CERAMIC ALCHEMY THE MAGIC OF ‘EARTH FIRE PAINT’ UNVEILED AT STUDIO 107-B
The maggicc of ‘Earth Fire Paint’ unveiled at Studio o 1107-B
Abu usy hub of the contemporary ar rt world is hiding in plain si ght in a light, airy space be etween Mesa’s Edge and Namb e onn the north side of Taos Plaza a. Th hat space is Studio 107-B, the bra ainchild of multi-talented Tao os artista Maye Torres.
On a recent afternoon, the stud dio saw a stream of visits from m local and international artis sts, writers, gallery-owners and d friends as well as buyers draw d wn by the fresh collection of wor w rld-class work.
Keep K ping up with a steady para p ade of exhibitions since the venu v ue opened a few months ag go, Torres is debuting “Earth Fi ire PPaint” at a reception planned Sa aturd day (May 12) from 4-7 p.mm., aat Studio 107-B. The show con tinu ues through June 17. “Thi s exxhibit focuses mainly on ceram mic aartists working in a variety of uses s,” TTorres said. “Ceramic vessels are the mee m eting of earth and fire, then painted wit th glaze. So: Earth Fire Paint. We were e innspired by the clay shows being orrgan nized by some of the Kit Carson RRoa ad galleries.”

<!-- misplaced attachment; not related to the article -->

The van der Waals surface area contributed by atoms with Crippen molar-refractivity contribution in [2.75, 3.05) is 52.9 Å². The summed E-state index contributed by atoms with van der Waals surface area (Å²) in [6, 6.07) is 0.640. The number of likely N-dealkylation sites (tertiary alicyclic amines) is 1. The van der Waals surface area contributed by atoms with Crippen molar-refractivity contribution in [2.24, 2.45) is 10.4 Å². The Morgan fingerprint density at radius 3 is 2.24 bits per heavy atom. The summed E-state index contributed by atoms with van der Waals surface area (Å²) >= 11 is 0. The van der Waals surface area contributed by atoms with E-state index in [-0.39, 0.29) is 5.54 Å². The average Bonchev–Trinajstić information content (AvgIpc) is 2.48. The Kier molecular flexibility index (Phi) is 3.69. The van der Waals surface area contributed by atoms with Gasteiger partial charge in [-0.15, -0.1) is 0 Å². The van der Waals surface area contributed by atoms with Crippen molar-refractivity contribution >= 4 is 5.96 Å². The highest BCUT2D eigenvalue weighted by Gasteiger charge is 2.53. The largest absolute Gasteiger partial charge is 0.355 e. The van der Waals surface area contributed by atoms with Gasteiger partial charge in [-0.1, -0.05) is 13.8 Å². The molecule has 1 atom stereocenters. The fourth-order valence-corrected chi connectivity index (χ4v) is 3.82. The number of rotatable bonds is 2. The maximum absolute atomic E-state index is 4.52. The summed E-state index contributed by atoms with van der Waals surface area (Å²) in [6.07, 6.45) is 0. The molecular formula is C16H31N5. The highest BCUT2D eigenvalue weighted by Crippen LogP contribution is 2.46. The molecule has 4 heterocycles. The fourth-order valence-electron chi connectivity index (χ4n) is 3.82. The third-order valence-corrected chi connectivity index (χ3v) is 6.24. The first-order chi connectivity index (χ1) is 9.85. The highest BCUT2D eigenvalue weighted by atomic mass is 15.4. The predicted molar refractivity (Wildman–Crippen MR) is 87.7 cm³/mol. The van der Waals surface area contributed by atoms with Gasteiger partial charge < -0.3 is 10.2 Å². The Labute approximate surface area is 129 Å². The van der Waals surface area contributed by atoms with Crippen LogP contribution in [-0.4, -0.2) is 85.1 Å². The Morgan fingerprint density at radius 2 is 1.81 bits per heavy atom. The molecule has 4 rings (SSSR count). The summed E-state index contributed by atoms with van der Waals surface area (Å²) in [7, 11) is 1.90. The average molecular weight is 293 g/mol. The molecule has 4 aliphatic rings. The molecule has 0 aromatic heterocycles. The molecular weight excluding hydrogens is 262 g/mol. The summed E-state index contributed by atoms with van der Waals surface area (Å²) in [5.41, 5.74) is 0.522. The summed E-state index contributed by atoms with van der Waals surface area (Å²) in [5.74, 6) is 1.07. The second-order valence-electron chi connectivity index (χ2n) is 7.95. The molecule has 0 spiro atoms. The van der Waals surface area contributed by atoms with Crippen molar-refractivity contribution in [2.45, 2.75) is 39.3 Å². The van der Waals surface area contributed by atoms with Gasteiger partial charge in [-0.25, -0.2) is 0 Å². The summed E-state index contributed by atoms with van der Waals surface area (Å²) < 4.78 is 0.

Sixteen arti ists, including Torres herself, will be repr r resented in the show. Brian Shhield ds moved here decades ago from Baarcel lona, Spain, to teach art in the San Lui is Valley in Colorado. He and his partner (and Amigos Bravos co-founder), poet Sawnie Morris, will be collaborating on a piece for the show encompassing visual media and poetry. “It’s exciting to see this historic gallery space bring contemporary art back to the Plaza, and I’m thrilled to be part of it,” Shields said. Morris, incidentally, is also the fifirst Taos Poet Laureate.
“Brian is an action painter,” Torres said. “He has a directness with medium, a spontaneous use where there’s a happy dance with the canvas.”